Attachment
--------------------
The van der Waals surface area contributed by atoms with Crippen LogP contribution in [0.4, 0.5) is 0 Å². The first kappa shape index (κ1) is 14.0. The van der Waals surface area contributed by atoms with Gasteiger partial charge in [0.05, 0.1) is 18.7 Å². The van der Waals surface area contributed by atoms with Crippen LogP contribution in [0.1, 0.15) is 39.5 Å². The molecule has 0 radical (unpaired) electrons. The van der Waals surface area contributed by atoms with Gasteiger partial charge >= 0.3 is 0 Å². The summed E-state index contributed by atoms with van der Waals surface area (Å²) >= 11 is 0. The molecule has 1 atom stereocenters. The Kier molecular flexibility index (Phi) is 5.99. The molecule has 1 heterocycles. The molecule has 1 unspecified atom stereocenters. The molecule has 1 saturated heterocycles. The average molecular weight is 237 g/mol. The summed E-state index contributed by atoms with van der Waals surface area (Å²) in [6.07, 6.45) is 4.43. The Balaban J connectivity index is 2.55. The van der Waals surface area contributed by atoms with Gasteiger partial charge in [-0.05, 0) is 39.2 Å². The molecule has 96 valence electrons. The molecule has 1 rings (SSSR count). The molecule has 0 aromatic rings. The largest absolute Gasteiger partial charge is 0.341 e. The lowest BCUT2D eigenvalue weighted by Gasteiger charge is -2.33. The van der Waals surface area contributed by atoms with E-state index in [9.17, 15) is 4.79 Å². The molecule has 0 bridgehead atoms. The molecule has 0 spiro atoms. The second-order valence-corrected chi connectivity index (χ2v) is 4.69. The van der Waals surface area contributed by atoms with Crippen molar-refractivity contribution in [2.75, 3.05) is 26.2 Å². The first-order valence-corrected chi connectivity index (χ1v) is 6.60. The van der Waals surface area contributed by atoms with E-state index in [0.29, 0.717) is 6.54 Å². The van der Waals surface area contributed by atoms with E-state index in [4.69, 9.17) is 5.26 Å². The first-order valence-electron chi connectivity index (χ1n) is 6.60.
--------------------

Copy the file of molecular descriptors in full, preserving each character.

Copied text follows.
The van der Waals surface area contributed by atoms with Crippen LogP contribution in [0.4, 0.5) is 0 Å². The first kappa shape index (κ1) is 14.0. The van der Waals surface area contributed by atoms with Gasteiger partial charge in [0.05, 0.1) is 18.7 Å². The van der Waals surface area contributed by atoms with Crippen LogP contribution in [0.1, 0.15) is 39.5 Å². The molecule has 0 radical (unpaired) electrons. The van der Waals surface area contributed by atoms with Gasteiger partial charge >= 0.3 is 0 Å². The summed E-state index contributed by atoms with van der Waals surface area (Å²) >= 11 is 0. The molecule has 1 atom stereocenters. The Kier molecular flexibility index (Phi) is 5.99. The molecule has 1 heterocycles. The molecule has 1 unspecified atom stereocenters. The molecule has 1 saturated heterocycles. The average molecular weight is 237 g/mol. The summed E-state index contributed by atoms with van der Waals surface area (Å²) in [6.07, 6.45) is 4.43. The Balaban J connectivity index is 2.55. The van der Waals surface area contributed by atoms with Gasteiger partial charge in [-0.05, 0) is 39.2 Å². The molecule has 96 valence electrons. The molecule has 1 rings (SSSR count). The molecule has 0 aromatic rings. The largest absolute Gasteiger partial charge is 0.341 e. The lowest BCUT2D eigenvalue weighted by Gasteiger charge is -2.33. The van der Waals surface area contributed by atoms with E-state index in [9.17, 15) is 4.79 Å². The molecule has 0 bridgehead atoms. The molecule has 0 spiro atoms. The second-order valence-corrected chi connectivity index (χ2v) is 4.69. The van der Waals surface area contributed by atoms with Crippen molar-refractivity contribution in [2.75, 3.05) is 26.2 Å². The first-order valence-corrected chi connectivity index (χ1v) is 6.60. The van der Waals surface area contributed by atoms with E-state index in [0.29, 0.717) is 6.54 Å². The van der Waals surface area contributed by atoms with E-state index in [4.69, 9.17) is 5.26 Å². The first-order valence-electron chi connectivity index (χ1n) is 6.60.